Nevada has highest unemployment rate, North Dakota the lowest, among states in July 2013
August 22, 2013
Nevada had the highest unemployment rate (9.5 percent) among the states in July 2013. Illinois had the next highest rate (9.2 percent), followed by North Carolina and Rhode Island (both 8.9 percent), Georgia and Michigan (both 8.8 percent), and California (8.7 percent).
|State||Unemployment rate (p)|
(p) = preliminary
North Dakota continued to have the lowest jobless rate (3.0 percent) among the states in July, followed by South Dakota (3.9 percent), Nebraska (4.2 percent), Hawaii (4.5 percent), and Utah, Vermont, and Wyoming (4.6 percent each).
In total, 17 states had jobless rates that were significantly lower than the U.S. figure of 7.4 percent, 11 states and the District of Columbia had measurably higher rates, and 22 states had rates that were not appreciably different from that of the nation.
These data are from the Local Area Unemployment Statistics program; the data are preliminary and seasonally adjusted. To learn more, see "Regional and State Employment and Unemployment — July 2013" (HTML) (PDF), news release USDL‑13‑1697.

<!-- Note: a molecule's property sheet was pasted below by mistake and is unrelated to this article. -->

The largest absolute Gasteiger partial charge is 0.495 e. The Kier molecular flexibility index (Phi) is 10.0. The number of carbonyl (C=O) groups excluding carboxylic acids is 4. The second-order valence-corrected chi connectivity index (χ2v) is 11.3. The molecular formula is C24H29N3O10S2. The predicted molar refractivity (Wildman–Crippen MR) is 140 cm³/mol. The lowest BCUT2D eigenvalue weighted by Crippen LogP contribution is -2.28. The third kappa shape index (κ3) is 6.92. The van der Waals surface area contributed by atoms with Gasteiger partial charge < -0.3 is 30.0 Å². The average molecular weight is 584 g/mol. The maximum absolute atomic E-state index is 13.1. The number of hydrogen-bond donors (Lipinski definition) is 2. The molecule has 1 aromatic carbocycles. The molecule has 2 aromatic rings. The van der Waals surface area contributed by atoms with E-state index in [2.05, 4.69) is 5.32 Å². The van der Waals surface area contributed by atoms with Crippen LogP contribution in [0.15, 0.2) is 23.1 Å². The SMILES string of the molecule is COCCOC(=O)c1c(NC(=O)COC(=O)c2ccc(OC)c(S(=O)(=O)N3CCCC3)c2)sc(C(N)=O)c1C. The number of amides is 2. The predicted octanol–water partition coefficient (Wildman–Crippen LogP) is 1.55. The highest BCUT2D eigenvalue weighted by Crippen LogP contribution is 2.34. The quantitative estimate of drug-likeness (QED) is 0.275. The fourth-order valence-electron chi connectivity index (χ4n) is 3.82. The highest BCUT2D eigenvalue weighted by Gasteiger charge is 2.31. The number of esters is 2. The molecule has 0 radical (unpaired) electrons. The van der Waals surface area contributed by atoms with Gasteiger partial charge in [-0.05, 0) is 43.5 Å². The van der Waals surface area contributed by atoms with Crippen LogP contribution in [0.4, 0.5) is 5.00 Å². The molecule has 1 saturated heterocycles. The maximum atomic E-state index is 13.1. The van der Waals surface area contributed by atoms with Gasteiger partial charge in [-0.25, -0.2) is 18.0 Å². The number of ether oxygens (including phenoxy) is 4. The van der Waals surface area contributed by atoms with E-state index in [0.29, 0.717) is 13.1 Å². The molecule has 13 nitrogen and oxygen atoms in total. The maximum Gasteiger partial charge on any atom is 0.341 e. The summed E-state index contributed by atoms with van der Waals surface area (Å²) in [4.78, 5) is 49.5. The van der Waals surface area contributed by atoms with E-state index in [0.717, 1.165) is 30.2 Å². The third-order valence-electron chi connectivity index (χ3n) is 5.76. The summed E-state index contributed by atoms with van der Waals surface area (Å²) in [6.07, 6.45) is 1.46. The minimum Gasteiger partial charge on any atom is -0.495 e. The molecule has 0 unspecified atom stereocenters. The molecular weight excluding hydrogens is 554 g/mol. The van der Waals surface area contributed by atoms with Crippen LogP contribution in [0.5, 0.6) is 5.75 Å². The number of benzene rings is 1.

Bureau of Labor Statistics, U.S. Department of Labor, The Economics Daily, Nevada has highest unemployment rate, North Dakota the lowest, among states in July 2013 on the Internet at http://www.bls.gov/opub/ted/2013/ted_20130822.htm (visited October 22, 2016).
Recent editions of Spotlight on Statistics
Workplace injuries and illnesses and employer costs for workers’ compensation
Workplace injury and illness data and the costs to employers for workers’ compensation in natural resources, construction, and maintenance occupations.
A look at the future of the U.S. labor force to 2060
Projected long-term trends in the growth, size, and composition of the labor force.
Union membership in the United States
Historical trends in union membership among employed wage and salary workers; union membership by a variety of demographic characteristics.
A look at healthcare spending, employment, pay, benefits, and prices
Spending on healthcare, current and projected employment in the industry, employer-provided healthcare benefits, healthcare prices, and pay for workers in healthcare occupations.
Self-employment in the United States
Trends in self-employment by various demographic and socioeconomic characteristics, including both the unincorporated and the incorporated self-employed, as well as data on paid employees who work for the self-employed.